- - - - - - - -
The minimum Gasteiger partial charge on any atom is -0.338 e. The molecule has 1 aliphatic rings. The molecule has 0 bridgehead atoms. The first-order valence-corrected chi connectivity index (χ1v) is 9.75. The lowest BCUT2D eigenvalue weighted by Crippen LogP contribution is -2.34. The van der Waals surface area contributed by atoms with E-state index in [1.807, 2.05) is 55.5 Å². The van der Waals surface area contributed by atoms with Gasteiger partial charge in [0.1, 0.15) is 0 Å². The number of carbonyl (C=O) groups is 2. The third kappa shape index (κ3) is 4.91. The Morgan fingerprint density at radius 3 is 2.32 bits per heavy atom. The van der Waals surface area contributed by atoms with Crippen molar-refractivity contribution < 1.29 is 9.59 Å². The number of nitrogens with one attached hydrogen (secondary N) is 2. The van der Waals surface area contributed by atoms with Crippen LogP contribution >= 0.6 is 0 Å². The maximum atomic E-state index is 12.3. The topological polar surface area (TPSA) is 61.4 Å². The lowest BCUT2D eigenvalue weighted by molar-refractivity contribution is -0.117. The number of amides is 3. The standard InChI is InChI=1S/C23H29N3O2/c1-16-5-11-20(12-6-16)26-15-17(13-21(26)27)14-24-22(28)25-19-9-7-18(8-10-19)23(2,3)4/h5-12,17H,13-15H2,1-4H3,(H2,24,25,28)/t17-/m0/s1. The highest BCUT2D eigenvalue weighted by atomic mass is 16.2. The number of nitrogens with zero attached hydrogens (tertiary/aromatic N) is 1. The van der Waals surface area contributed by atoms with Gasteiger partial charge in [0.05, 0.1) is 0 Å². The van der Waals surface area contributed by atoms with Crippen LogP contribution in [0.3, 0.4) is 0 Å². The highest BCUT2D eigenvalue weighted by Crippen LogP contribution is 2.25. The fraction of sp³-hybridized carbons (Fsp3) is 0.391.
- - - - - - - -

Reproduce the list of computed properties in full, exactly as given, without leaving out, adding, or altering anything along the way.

The minimum Gasteiger partial charge on any atom is -0.338 e. The molecule has 1 aliphatic rings. The molecule has 0 bridgehead atoms. The first-order valence-corrected chi connectivity index (χ1v) is 9.75. The lowest BCUT2D eigenvalue weighted by Crippen LogP contribution is -2.34. The van der Waals surface area contributed by atoms with E-state index in [1.807, 2.05) is 55.5 Å². The van der Waals surface area contributed by atoms with Gasteiger partial charge in [0.1, 0.15) is 0 Å². The number of carbonyl (C=O) groups is 2. The third kappa shape index (κ3) is 4.91. The Morgan fingerprint density at radius 3 is 2.32 bits per heavy atom. The van der Waals surface area contributed by atoms with Crippen molar-refractivity contribution < 1.29 is 9.59 Å². The number of nitrogens with one attached hydrogen (secondary N) is 2. The van der Waals surface area contributed by atoms with Crippen LogP contribution >= 0.6 is 0 Å². The maximum atomic E-state index is 12.3. The topological polar surface area (TPSA) is 61.4 Å². The lowest BCUT2D eigenvalue weighted by molar-refractivity contribution is -0.117. The number of amides is 3. The standard InChI is InChI=1S/C23H29N3O2/c1-16-5-11-20(12-6-16)26-15-17(13-21(26)27)14-24-22(28)25-19-9-7-18(8-10-19)23(2,3)4/h5-12,17H,13-15H2,1-4H3,(H2,24,25,28)/t17-/m0/s1. The highest BCUT2D eigenvalue weighted by atomic mass is 16.2. The number of nitrogens with zero attached hydrogens (tertiary/aromatic N) is 1. The van der Waals surface area contributed by atoms with Gasteiger partial charge in [0.05, 0.1) is 0 Å². The van der Waals surface area contributed by atoms with Crippen LogP contribution in [0.3, 0.4) is 0 Å². The highest BCUT2D eigenvalue weighted by Crippen LogP contribution is 2.25. The fraction of sp³-hybridized carbons (Fsp3) is 0.391.